I don't think there's any point in imposing standards of conceptual purity or coherence-towards-a-particular-end on this piece any more than on ordinary, outside-the-theatre people-watching. Although many of my responses were the same as Andrew H's (I found myself, an hour or so in, remembering the line from "Buffy" about needing to know the plural of "apocalypse"), I found it relatively easy - after passing through "the wall" at around 35 minutes or so - to settle into a mode of watching that was complaisant without being passive. Jason Thorpe is a component of the whole, not a torpedo :-)

Andrew Haydon said...

Andy, yes, I was curious about the translation/original, but then, when something's only stage directions, how many liberties is a director likely to take (forthcoming blog about the concept of "taking liberties" soon)?

I'm not sure if it was "played for laughs" was much as open to them, and sometimes, maybe even *subjected* to them. I didn't mind Jason Thorpe half as much as you and the Whingers seemed to.

Andrew Field said...

"I don't think there's any point in imposing standards of conceptual purity or coherence-towards-a-particular-end on this piece any more than on ordinary, outside-the-theatre people-watching."

Have to disagree. I thought it very self-consciously foregrounded the fact that its characters were existing in a series of discrete ontological worlds. Or in simpler terms, it wasn't simply that the characters were wandering lonely as clouds, almost every time someone entered we saw the beginning of a new world (or the beginning of a new play).

I felt like what I enjoyed (nay, loved) about it was its very knowing understanding of theatre as a sign-system. Of the fact that someone walking on stage isn't just someone walking on stage, they are the first signifier of a forthcoming narrative. Surely the perfect example would be the wonderful parade of old men in the middle of the show - a magnificent, (at time hilarious, at times incredibly moving) series of openings that each with one subtle costume change suggested an entirely different narrative.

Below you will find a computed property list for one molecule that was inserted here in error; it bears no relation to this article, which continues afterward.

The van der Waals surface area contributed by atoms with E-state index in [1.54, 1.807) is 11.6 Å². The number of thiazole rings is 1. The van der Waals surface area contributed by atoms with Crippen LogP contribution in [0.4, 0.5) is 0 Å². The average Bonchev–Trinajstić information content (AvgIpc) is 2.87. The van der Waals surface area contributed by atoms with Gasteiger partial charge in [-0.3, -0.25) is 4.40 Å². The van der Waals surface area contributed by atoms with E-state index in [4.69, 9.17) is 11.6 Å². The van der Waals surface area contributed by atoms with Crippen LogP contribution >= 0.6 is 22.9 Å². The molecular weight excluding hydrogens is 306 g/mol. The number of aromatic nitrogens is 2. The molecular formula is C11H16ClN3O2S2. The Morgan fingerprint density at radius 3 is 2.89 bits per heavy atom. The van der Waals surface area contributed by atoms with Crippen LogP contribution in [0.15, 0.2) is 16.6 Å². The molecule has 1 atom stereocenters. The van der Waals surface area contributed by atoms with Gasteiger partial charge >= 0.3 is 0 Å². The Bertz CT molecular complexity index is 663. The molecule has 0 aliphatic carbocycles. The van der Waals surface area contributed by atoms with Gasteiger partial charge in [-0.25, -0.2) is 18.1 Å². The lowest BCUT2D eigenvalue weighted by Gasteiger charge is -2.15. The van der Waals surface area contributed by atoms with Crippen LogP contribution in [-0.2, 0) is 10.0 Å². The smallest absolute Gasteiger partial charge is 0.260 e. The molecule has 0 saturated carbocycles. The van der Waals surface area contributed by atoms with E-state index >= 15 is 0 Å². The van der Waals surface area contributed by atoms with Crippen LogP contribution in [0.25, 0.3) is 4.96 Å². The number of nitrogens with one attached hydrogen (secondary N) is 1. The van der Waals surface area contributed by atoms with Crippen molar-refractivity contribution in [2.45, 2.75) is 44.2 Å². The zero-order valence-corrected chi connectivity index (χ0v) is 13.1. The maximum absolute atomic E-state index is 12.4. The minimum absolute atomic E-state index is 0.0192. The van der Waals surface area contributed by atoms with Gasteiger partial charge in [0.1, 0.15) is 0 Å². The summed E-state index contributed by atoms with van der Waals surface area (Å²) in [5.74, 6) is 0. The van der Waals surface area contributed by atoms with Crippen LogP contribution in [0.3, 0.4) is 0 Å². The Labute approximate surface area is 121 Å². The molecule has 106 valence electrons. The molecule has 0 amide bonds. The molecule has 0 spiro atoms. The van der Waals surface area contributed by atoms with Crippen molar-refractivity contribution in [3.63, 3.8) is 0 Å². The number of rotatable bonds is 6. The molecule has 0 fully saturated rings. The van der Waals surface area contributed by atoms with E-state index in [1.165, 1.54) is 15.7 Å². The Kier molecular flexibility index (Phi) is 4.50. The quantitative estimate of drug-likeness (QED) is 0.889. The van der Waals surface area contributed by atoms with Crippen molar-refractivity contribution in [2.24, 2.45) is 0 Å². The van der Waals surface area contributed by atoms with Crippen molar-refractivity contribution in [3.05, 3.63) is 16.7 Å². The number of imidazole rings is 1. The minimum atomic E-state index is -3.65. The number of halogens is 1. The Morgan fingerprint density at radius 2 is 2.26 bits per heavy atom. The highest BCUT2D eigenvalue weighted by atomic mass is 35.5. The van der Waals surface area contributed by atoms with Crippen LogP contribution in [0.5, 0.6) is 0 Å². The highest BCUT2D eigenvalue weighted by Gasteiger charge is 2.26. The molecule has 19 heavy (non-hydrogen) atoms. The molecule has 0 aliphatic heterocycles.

That for me is what the show did brilliantly at times. It seemed to wear its Lyotard on its sleeve (boom... world's worst pun ever) - an almost infinite number of potential narratives that the audience suddenly realised they already knew. And once you've deconstructed this infinte complex of narratives, histories etc what are you left with - panic at points, hysteria certainly but also the potential for human kindness and affection.

Anyway, that's just to say Handke can say what he likes about the vacuum of meaning but I think its a very knowing vacuum. It's a conscious attempt to undermine meaning, to summon the spectres of the meta-narratives that govern our lives only to destroy them.

And Jason Thorpe was a irritating as hell.

Anonymous said...

I might be able to shed some light on Handke’s text. I know the play well from a translation other than the one used at the National but I don’t think it makes a tremendous amount of difference which you follow. This does make the idea of a new translation a bit odd as there are perfectly goods ones in existence (and the audience doesn’t get to see or hear what’s written). Could be an issue of rights or something. It’s certainly been a talking point, so has marketing value.

Having re-read the script after seeing the production, I can say that the National do follow the text closely and they interpret some of Handke’s directions brilliantly. There’s quite a lot in the text which is difficult or impossible to perform. Take for example: “No howling of cats, no burping from a speaker, no sudden honking of horns, neither the barking of dogs erupting in an alley”. How can you produce a negative? This is typical Handke and points to the literary nature of the text. He does go on to say of these “directions”: “is it someone aping these sounds?”, so there’s a clue.

I wouldn’t say that the director has “taken liberties” although there is inevitably interpretation involved.

The fool or idiot is a figure that crops up quite a lot in Handke’s novels and plays, as it does in quite a lot of, particularly Russian, literature. It often has holy overtones, although in this production they went for more of a clown figure. Certainly, Handke specifies the mimicking, although they extended it somewhat (particularly in the airline sequence).

I think your point is a good one about anyone who enjoys contemporary dance or orchestral music should get it. Like Beckett, it has a musical structure, in this case expressed in patterns of movement and image. I don’t understand why people can accept abstraction in dance or music but not in text.

Anonymous said...

My recollections of the Luc Bondy production that came to Edinburgh in 1994 are that it was both visually and temperamentally much more colourful than the National's version. But difference isn't necessarily infidelity.

Andy F, I'm sorry, but I can't grasp the two comments under your name as being components of the same opinion! ...but difference isn't necessarily infidelity :-)